“I felt that staying in that psychological space — researching and commenting on political ills — was becoming toxic, subtly poison, to me.”
He became concerned with not only the country, but his general state of mind, his very survival. “I felt my energy could be better used in more creative ways.”
So, for his own salvation, this scenic painter whose Big Sur landscapes remind one of Impressionist Paul Cezanne, turned to what might be termed statement art, protest art, provocative art, a poignant and brutal onslaught of political and social commentary lashed upon 29 canvases in a siege of white heat that pretty much salvaged his soul and unleashed his disgust against the criminals who had wrecked his country.
“You did twenty-nine of these canvases in a very short time. How was that?”
“The energy was limitless. I was able to channel my anger into creative action. The release. Often I’d awaken in the middle of the night to jot down ideas, or get it down on the canvas.”
“In a sense, you’re possessed.”
“How do you come down? I mean, do you have a beer, a shot of booze?”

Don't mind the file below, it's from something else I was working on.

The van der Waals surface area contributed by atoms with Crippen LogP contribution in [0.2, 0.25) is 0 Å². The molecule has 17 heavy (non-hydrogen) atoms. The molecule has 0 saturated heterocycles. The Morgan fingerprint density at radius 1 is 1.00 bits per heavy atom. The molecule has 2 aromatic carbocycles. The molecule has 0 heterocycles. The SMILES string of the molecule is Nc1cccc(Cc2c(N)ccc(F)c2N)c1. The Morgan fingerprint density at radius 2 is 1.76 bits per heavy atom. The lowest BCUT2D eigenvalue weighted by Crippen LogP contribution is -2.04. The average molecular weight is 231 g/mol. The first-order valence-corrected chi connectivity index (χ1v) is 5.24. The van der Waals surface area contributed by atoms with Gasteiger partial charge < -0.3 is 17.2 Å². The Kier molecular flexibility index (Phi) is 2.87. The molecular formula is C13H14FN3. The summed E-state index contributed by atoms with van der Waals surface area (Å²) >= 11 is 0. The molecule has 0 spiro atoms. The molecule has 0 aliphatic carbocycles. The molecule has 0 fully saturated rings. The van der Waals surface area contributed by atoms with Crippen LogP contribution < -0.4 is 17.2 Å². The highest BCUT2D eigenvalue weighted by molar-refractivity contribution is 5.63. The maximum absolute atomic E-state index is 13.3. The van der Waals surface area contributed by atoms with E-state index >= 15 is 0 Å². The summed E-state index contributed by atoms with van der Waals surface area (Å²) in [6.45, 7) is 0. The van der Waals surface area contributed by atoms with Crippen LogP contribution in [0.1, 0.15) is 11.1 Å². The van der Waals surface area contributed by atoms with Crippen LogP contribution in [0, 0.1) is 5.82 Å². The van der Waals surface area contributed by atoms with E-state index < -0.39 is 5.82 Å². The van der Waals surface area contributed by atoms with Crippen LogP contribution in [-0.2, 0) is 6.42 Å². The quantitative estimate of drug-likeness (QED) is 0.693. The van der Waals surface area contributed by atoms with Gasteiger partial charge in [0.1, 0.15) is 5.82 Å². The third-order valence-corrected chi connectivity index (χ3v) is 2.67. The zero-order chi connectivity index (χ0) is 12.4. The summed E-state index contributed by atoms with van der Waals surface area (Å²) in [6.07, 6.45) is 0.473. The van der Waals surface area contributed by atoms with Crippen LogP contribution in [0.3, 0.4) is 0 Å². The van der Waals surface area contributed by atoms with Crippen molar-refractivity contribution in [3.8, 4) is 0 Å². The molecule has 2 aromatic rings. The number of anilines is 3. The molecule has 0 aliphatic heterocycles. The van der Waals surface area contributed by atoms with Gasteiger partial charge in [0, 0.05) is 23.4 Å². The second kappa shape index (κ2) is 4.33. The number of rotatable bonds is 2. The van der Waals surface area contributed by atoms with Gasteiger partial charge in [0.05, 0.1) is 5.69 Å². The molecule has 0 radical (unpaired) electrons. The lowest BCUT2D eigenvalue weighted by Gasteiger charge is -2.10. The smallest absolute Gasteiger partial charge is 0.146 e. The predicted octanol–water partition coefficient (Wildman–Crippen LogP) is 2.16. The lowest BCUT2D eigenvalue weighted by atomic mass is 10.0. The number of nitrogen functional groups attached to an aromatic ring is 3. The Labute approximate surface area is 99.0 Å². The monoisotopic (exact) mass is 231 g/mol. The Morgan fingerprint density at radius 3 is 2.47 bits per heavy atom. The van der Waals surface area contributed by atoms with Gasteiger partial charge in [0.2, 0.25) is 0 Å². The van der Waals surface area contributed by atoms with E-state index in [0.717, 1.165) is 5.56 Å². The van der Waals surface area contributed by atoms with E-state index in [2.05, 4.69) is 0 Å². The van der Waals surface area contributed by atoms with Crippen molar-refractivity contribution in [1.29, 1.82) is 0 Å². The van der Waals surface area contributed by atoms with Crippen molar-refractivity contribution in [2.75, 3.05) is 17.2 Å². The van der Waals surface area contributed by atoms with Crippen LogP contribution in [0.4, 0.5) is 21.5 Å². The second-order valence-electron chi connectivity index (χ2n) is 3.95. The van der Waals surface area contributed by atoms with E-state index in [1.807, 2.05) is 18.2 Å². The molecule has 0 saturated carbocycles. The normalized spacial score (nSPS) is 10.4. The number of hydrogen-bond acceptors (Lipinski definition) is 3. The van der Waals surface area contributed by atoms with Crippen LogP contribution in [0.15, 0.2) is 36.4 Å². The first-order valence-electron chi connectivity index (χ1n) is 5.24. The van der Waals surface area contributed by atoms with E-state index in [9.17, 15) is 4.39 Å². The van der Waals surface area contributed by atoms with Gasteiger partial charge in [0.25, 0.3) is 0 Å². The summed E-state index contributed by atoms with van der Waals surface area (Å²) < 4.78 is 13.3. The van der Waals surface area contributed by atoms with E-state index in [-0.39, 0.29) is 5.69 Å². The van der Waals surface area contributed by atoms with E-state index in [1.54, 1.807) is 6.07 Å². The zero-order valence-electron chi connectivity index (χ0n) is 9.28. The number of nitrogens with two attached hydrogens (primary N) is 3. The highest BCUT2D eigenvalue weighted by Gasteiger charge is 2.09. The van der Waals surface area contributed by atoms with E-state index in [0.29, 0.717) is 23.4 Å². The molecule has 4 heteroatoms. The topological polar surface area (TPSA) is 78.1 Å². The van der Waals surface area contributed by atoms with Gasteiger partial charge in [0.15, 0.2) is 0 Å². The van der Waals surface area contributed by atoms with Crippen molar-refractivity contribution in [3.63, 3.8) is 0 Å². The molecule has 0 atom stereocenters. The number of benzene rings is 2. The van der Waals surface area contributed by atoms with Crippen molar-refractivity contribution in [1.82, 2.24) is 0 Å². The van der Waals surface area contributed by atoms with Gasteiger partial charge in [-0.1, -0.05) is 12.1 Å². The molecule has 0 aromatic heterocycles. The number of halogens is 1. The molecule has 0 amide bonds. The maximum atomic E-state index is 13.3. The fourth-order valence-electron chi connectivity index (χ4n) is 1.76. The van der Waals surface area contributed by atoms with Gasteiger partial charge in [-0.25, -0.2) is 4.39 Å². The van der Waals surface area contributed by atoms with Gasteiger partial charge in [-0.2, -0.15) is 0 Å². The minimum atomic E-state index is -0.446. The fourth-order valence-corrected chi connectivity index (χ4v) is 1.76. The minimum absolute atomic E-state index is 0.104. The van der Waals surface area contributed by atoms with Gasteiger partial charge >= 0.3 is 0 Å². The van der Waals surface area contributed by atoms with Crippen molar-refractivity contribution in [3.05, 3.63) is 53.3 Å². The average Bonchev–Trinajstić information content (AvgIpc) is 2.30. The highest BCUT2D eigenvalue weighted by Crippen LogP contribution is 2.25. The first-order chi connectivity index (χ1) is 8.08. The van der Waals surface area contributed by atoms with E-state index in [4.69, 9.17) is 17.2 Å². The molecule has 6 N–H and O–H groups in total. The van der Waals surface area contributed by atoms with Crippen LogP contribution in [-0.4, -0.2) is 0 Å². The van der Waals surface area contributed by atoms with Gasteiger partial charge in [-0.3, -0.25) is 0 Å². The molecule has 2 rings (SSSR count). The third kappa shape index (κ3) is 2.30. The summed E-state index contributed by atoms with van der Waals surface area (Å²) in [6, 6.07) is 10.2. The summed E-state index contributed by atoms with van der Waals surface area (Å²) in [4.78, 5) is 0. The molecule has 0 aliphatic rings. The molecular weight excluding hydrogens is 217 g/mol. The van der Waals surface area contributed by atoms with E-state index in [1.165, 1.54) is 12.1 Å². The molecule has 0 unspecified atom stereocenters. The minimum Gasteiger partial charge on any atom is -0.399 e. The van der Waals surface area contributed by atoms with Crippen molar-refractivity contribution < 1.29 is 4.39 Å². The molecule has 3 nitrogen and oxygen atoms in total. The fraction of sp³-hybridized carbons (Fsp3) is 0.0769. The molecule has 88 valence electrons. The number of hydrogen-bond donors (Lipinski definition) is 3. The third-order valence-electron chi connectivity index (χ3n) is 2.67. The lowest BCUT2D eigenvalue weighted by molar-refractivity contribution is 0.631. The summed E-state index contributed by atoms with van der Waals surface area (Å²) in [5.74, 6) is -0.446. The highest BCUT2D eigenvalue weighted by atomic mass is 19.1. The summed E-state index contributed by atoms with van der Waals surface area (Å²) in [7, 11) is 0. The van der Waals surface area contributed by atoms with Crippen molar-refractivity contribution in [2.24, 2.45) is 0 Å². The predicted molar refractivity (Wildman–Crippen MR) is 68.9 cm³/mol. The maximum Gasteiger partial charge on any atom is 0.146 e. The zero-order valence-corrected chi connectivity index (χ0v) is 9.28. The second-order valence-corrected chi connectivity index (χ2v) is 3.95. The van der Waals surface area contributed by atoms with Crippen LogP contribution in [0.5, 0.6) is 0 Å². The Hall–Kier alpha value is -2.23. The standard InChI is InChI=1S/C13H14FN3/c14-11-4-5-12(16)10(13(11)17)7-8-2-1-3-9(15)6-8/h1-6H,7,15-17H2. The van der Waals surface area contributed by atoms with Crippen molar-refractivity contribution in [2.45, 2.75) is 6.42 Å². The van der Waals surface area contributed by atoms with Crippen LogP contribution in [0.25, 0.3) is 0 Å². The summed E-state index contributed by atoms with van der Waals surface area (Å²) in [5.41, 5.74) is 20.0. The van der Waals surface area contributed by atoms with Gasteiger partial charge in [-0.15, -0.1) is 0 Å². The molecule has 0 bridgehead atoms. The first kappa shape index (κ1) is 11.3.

“I’m not a teetotaler but I like and drink wine, occasionally a beer. I don’t like the idea of paying for something to calm me down. I meditate. This way I have control over what I’m doing, and I’m not being controlled by outside sources.”
“I cannot imagine not boozing it up a little after writing a inspiring piece.”
He just smiles.
“What bugs you the most about what is going on in this country?” I ask him.
“I think it’s the building of fences and the general isolation we impose on one another. What got me going was this fence my neighbor built. An ugly fence. Why? We’re out here, on this beautiful hillside, and now there’s a fence. We’re building a fence along our borders. We’re fencing ourselves off from one another everywhere, in gated communities, building up barriers. It’s a fear that pervades the country. If we fear each other, how can we expect to understand each other and get along, especially if we’re separated from each other? This fear has been driven home day after day by the Bush Administration to the point where we are controlled by the fear.”